Each Christian, with God's help, shapes his own earthly life, in the sense that he or she directs its course toward virtue. In order to be virtuous, however, one must not only do good for others, but work on oneself, struggling with his insufficiencies and vices, developing in himself a good, Christian-valued foundation. This work on oneself, this struggle toward moral perfection of man's earthly life is indispensable for every Christian. The Lord Himself said: "the kingdom of heaven has endured violent assault and violent men seize it by force" (Mt.11:12).

The moral character and features of each person are worked out in such a life-struggle. A Christian must, of course, be a Christian before all else, a person with an established, solid moral character and he must aim for the building of such a character. In other words, he must strive for progress in himself toward moral perfection.

Thus, from a Christian point of view, life is a moral struggle, a path of constant striving toward good and perfection. There can be no pause on this path, according to the law of the spiritual life. A man who stops working on himself will not remain the same as he was, but will inevitably become worse - like a stone which is thrown upwards and stops rising, it will not remain suspended in the air, but will fall downward.

We already know that our sins generally originate from three sources: from the devil, from the world around us lying in evil, and from our own sinful flesh. Since sin is the main enemy and obstacle of virtue, it is evident that a Christian who is striving towards virtue must, through God's mercy and help, struggle against sin in all its aspects. It is especially needful at this point to recall the Savior's words to the Apostles in the Garden of Gethsemane, "Keep vigil and pray lest you fall into temptation." The words are directed not only at the Apostles but to all of us, indicating that the struggle with sinful temptations is possible only for one who is vigilant and who prays, standing on guard for his survival.

God's Law

The task of man's earthly life is preparing himself for eternal salvation and beatitude. To attain this, a man must live in a holy and pure manner - that is, according to God's will.

How can one recognize this will of God? First of all, in one's conscience, which for this reason, is called God's voice in the soul of man. If the fall had not darkened the human soul, man would be able unerringly and firmly to direct the path of his life according to the dictates of his conscience, in which the inner moral law is expressed. We know, however, that in a sinful man, not only are the mind, heart and will damaged, but the conscience is also darkened and its judgment and voice have lost their firm clearness and strength. It is not without reason that some people are called unconscionable.
Therefore, conscience alone - the inner voice - became insufficient for man to live and act according to God's will. The need arose for an external guide, for a God-revealed law. Such a law was given by God to people in two aspects: first, the preparatory - the Old Testament law of Moses - then the full and perfect Gospel law.

There are two distinguishable parts in Moses' law: the religious-moral and the national-ceremonial which was closely tied with the history and way of life of the Jewish nation. The second aspect is gone into the past for Christians, that is, the national-ceremonial rules and laws, but the religious-moral laws preserve their force in Christianity.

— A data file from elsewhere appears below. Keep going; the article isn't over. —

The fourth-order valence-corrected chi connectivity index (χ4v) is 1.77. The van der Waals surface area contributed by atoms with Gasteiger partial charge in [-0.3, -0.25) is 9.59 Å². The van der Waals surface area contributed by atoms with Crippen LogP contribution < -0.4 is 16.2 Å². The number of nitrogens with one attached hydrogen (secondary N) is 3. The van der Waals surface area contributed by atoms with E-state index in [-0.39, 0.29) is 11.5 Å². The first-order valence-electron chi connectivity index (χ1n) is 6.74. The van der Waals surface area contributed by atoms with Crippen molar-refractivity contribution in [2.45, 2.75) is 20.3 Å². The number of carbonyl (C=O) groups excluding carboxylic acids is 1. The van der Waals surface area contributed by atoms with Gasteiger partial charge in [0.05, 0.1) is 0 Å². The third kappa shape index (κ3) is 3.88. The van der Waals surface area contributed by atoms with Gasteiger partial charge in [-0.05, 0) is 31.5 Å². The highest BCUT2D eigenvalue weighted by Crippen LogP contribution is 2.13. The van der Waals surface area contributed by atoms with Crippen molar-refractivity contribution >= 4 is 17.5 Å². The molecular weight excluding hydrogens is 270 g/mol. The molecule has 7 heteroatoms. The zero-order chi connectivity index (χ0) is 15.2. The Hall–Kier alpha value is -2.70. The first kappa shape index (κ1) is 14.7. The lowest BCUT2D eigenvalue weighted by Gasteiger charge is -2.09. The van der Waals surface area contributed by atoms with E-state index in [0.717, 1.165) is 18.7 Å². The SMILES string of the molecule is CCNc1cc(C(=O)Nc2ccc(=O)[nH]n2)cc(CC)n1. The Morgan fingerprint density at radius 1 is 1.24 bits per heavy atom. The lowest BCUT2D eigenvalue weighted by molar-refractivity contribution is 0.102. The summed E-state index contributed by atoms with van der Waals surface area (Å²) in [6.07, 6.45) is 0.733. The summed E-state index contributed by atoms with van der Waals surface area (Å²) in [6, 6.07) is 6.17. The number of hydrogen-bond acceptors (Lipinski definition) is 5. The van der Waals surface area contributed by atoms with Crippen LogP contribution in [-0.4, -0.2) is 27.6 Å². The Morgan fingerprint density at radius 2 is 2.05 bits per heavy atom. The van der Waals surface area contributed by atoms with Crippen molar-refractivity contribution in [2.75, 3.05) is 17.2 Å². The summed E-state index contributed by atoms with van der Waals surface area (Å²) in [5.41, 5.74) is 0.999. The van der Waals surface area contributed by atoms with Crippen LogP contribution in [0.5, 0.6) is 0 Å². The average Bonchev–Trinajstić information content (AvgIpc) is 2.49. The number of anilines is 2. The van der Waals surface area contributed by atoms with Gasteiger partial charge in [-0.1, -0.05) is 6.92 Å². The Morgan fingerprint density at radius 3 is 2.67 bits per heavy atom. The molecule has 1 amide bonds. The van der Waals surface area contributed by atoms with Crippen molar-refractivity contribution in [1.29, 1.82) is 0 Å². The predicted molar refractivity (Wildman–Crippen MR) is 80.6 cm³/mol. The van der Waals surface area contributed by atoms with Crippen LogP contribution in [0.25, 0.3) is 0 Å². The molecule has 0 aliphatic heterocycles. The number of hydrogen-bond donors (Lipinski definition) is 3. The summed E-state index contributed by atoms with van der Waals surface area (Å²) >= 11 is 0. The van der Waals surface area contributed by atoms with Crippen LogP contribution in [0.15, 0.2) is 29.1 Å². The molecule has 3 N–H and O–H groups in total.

Therefore, all the ten commandments in the law of Moses are obligatory for Christians. Christianity has not altered them. On the contrary, Christianity has taught people to understand these commandments, not externally - literalistically, in the manner of blind, slavish obedience, and external fulfillment, but it has revealed the full spirit and taught the perfect and full understanding and fulfillment of them. For Christians, however, Moses' law has significance only because its central commandments (the ten which deal with love of God and neighbors) are accepted and shown forth by Christianity. We are guided in our life not by this preparatory and temporary law of Moses, but by the perfect and eternal law of Christ. St Basil the Great says, "If one who lights a lamp before himself in broad daylight seems strange, then how much stranger is one who remains in the shadow of the law of the Old Testament when the Gospel is being preached." The main distinction of the New Testament law from that of the Old Testament consists in that the Old Testament law looked at the exterior actions of man, while the New Testament law looks at the heart of man, at his inner motives. Under the Old Testament law, man submitted himself to God as a slave to his master, but under the New Testament, he strives toward submitting to Him as a son submits to a beloved father.

There is a tendency to regard the Old Testament law incorrectly. Some see no good in it, but only seek out features of coarseness and cruelty. This is a mistaken view. It is necessary to take into consideration the low level of spiritual development at which man then stood thousands of years ago. Under the conditions of the times, with truly coarse and cruel morals, those rules and norms of Moses' law which now seem cruel to us (e.g., "an eye for an eye, a tooth for a tooth," etc.) in reality were not such. They did not, of course, destroy human cruelty and vengeance (only the Gospel could do this), but they did restrain it and establish firm and strict limits upon it. Moreover, it must be remembered that those commandments about love toward God and neighbors, which the Lord indicated as the most important, are taken directly from the law of Moses (Mk. 12:29-31). The Holy Apostle Paul says of this law, "The law, therefore, is holy and each commandment is holy, just and good" (Rom. 7:12).